On September 11, 2021, Turkey’s Constitutional Court, the highest court of the country, came to a decision regarding the individual application of a Peace Academic and professor of sociology, Latife Akyüz. Professor Akyüz, who was dismissed from her post at DüzceUniversity Sociology Department in 2016 following the public release of the Academics-for-Peace letter condemning the Turkish government’s militarized approach to the country’s decades old Kurdish question, had appealed to the Constitutional Court concerning the international travel restrictions imposed on her passport.
Photo credit: Bianet
Akyüz was awarded to a 2-year long fellowship position by Germany's Philipp Schwartz Initiative which is offered to academics at risk, and another 3-month program in France. She was unable to take up either because of the restriction on her right to mobility. Akyüz took her case to the Constitutional Court in 2016, demanding immediate removal of the travel ban on her passport. Five years later, the Court’s final response concluded that Akyüz’s ‘right to respect for privacy’ was violated by the restriction of her right to benefit from academic, professional opportunities abroad. Accordingly, the travel ban on Akyüz’s passport is expected to be lifted which is good news. It is also widely anticipated that the decision will set a legal precedent for the many other Turkish academics who have been facing similar legal and institutional challenges.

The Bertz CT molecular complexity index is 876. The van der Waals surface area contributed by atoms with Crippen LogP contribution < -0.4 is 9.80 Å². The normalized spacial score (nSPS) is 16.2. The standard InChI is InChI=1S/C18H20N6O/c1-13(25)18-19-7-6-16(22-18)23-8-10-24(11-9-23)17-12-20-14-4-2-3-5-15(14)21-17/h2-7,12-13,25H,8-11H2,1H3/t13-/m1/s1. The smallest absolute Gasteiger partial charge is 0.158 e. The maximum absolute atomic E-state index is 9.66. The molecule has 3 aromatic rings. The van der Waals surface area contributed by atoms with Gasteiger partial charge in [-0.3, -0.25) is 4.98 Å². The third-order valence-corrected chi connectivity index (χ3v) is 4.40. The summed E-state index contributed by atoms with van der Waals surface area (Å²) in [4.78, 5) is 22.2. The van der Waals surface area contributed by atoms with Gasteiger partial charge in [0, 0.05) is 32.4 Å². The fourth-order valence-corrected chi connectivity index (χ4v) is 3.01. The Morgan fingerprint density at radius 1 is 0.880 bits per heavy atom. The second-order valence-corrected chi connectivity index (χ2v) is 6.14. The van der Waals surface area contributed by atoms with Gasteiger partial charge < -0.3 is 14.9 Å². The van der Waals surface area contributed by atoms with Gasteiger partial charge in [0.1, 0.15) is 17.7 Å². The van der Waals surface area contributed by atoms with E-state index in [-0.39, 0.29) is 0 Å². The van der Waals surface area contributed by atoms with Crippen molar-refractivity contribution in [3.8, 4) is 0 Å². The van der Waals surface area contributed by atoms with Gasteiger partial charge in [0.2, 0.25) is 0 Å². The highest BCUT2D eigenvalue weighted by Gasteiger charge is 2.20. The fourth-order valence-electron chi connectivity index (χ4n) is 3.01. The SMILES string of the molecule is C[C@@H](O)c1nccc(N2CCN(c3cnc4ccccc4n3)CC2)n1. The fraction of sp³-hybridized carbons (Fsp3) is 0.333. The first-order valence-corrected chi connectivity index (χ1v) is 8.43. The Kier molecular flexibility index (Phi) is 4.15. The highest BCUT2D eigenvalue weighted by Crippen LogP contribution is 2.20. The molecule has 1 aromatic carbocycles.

We at the Endangered Scholars Worldwide (ESW) see the Constitutional Court decision as a positive development. The ongoing tensions in Turkey have had a profoundly negative impact on academic freedom and continue to pose a grave threat to higher education on a national scale. ESW urges the Turkish authorities to respect and guarantee the autonomy of higher education in Turkey and to implement the provisions and principles of human rights as specified in international conventions and treaties, and to drop any charges against the accused arising from their nonviolent exercise of the rights to expression, association, and assembly.